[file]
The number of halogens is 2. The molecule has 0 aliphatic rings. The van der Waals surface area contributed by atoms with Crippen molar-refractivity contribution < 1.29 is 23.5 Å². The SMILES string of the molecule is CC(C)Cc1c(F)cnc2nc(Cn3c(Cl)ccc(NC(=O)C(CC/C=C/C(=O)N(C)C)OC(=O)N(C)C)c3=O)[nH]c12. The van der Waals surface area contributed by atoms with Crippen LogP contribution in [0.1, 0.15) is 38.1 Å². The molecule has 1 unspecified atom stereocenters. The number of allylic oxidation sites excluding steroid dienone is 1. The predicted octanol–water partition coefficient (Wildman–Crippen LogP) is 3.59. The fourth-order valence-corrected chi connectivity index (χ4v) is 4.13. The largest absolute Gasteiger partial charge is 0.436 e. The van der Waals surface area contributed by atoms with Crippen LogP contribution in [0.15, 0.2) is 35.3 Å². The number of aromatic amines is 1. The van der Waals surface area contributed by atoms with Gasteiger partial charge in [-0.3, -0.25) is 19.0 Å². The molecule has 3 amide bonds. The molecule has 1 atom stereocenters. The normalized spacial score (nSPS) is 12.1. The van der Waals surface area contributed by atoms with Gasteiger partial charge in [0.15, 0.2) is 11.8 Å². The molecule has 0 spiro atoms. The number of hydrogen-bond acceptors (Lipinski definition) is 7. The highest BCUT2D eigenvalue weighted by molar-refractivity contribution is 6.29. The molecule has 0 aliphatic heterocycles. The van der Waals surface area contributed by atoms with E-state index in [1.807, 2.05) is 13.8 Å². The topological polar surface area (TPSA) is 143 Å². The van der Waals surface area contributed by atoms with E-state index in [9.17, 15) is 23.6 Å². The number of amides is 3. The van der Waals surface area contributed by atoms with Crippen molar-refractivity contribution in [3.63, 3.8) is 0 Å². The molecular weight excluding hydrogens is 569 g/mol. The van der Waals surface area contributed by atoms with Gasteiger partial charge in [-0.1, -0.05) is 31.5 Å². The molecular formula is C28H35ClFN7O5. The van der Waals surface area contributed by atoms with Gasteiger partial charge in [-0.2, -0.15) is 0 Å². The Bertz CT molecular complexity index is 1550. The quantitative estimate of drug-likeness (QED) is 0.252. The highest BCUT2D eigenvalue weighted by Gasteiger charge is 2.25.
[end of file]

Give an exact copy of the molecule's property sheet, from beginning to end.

The number of halogens is 2. The molecule has 0 aliphatic rings. The van der Waals surface area contributed by atoms with Crippen molar-refractivity contribution < 1.29 is 23.5 Å². The SMILES string of the molecule is CC(C)Cc1c(F)cnc2nc(Cn3c(Cl)ccc(NC(=O)C(CC/C=C/C(=O)N(C)C)OC(=O)N(C)C)c3=O)[nH]c12. The van der Waals surface area contributed by atoms with Crippen LogP contribution in [0.1, 0.15) is 38.1 Å². The molecule has 1 unspecified atom stereocenters. The number of allylic oxidation sites excluding steroid dienone is 1. The predicted octanol–water partition coefficient (Wildman–Crippen LogP) is 3.59. The fourth-order valence-corrected chi connectivity index (χ4v) is 4.13. The largest absolute Gasteiger partial charge is 0.436 e. The van der Waals surface area contributed by atoms with Crippen LogP contribution in [0.15, 0.2) is 35.3 Å². The number of aromatic amines is 1. The van der Waals surface area contributed by atoms with Gasteiger partial charge in [-0.3, -0.25) is 19.0 Å². The molecule has 3 amide bonds. The molecule has 1 atom stereocenters. The normalized spacial score (nSPS) is 12.1. The van der Waals surface area contributed by atoms with Gasteiger partial charge in [0.15, 0.2) is 11.8 Å². The molecule has 0 spiro atoms. The number of hydrogen-bond acceptors (Lipinski definition) is 7. The highest BCUT2D eigenvalue weighted by molar-refractivity contribution is 6.29. The molecule has 0 aliphatic heterocycles. The van der Waals surface area contributed by atoms with E-state index in [1.807, 2.05) is 13.8 Å². The topological polar surface area (TPSA) is 143 Å². The van der Waals surface area contributed by atoms with E-state index in [9.17, 15) is 23.6 Å². The number of amides is 3. The van der Waals surface area contributed by atoms with Crippen molar-refractivity contribution in [3.63, 3.8) is 0 Å². The molecular weight excluding hydrogens is 569 g/mol. The van der Waals surface area contributed by atoms with Gasteiger partial charge in [-0.1, -0.05) is 31.5 Å². The molecular formula is C28H35ClFN7O5. The van der Waals surface area contributed by atoms with Gasteiger partial charge in [-0.2, -0.15) is 0 Å². The Bertz CT molecular complexity index is 1550. The quantitative estimate of drug-likeness (QED) is 0.252. The highest BCUT2D eigenvalue weighted by Gasteiger charge is 2.25.